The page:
Sarah Khan ’03
Grounded by the pandemic, the travel writer is finding creative outlets.
While President Trump’s social media musings are often in the news, Twitter was the one making headlines over the summer when, for the first time, the platform flagged one of Trump’s tweets for glorifying violence, and fact-checked two others. The actions were a major turning point, said Colin Crowell ’86, who left Twitter last December after eight years as vice president of global public policy and corporate philanthropy. “Navigating the emerging and evolving online terrain of disinformation to protect the integrity of vital civic conversations, without succumbing to excessive censorship, is critical to safeguarding the internet as a vibrant platform for human expression,” Crowell said. We recently asked him about the social media giant’s new approach.
Commercial entities shouldn’t have the role of determining truth or falsehood in the online public square. Ideally, that is the job of journalists—to hold those in power accountable and provide context to readers, viewers, and voters. But, when you have a platform as large as Twitter, it is important to recognize when there is a need to help users understand what they are viewing with additional context. Twitter can and should take action when online speech risks offline harm, like disenfranchising a voter or spreading disinformation about COVID-19. Social media companies must remove coordinated accounts disseminating disinformation.
It was the first time, and it was a new tool. It provided a screen that said, basically, this tweet is in violation of Twitter rules but it is remaining on the service in the public interest, because the public has a right to see it. Before, Twitter only had a binary choice: It could delete a tweet or leave it up. In addition to noting the fact that the tweet violated the rules, Twitter also took action to limit the ability of that content to go viral itself. It allowed journalists to comment on it. It allowed the public to comment on it. But the ability of any of the core content to go viral was hobbled.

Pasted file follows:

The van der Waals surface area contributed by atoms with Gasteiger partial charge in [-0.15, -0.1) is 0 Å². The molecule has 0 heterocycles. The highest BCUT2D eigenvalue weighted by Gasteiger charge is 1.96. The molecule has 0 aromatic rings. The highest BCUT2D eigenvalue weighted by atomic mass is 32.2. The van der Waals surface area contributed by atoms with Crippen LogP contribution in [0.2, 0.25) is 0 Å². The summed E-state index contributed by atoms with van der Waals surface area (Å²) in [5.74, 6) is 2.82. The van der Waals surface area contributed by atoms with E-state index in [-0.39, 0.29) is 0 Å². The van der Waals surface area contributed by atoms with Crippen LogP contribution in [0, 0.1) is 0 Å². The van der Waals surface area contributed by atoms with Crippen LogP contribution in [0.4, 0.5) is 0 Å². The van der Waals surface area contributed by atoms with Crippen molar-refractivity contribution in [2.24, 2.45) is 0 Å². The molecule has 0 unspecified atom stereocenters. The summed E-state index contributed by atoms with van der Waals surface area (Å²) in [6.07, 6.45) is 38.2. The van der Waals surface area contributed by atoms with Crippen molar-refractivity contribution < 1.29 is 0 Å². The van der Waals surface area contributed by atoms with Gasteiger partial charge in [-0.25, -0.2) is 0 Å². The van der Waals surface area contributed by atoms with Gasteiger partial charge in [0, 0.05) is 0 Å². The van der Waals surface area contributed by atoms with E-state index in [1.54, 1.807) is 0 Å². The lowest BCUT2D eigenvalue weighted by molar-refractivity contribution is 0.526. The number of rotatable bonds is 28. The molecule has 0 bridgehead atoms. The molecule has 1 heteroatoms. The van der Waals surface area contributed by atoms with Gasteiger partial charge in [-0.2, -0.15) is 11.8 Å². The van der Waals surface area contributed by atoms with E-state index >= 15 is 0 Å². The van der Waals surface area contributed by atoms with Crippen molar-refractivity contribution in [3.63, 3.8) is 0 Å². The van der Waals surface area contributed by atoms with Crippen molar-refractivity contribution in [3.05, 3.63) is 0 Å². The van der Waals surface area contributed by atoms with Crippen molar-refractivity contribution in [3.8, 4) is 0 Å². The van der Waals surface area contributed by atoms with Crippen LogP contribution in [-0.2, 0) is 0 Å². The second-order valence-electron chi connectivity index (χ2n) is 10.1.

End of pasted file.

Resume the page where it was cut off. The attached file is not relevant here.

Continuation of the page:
There is an inherent tension. The rules of Twitter apply to everybody, but the company also knows it’s vital in a democracy to have an informed citizenry. What the president says is important to know, regardless of its content, because he is a democratically elected head of state. Arguably, if the content is provocative, inappropriate, or has the effect of misinforming voters, it’s even more important that that content is seen so that people can debate it, support it, refute it, and dissect it, and do so publicly.
Section 230 says a few things, but mainly it states online companies aren’t liable for the speech of others on their platform. If you get rid of that section, it creates a dilemma for the companies because they would have to over-censor and start taking down anything that might remotely run a liability risk, affecting the timeliness of the internet. Before content could be posted, you’d have to run it by lawyers. It would have the unwitting effect of making the largest companies more powerful because they could afford the legal teams and the legal bills. And any objections would then have to be fought out in the court system. It would really create a mess.
The fact that any individual anywhere in the world with a smartphone could bear witness to history and share it with the rest of the world instantaneously is, in itself, revolutionary. The thing that carried me through my Twitter experience was to see, on a fairly routine basis, how those historically less powerful or marginalized voices could be heard. Because out of these conversations come movements. And then out of the movements come the chance that societies advance and move forward.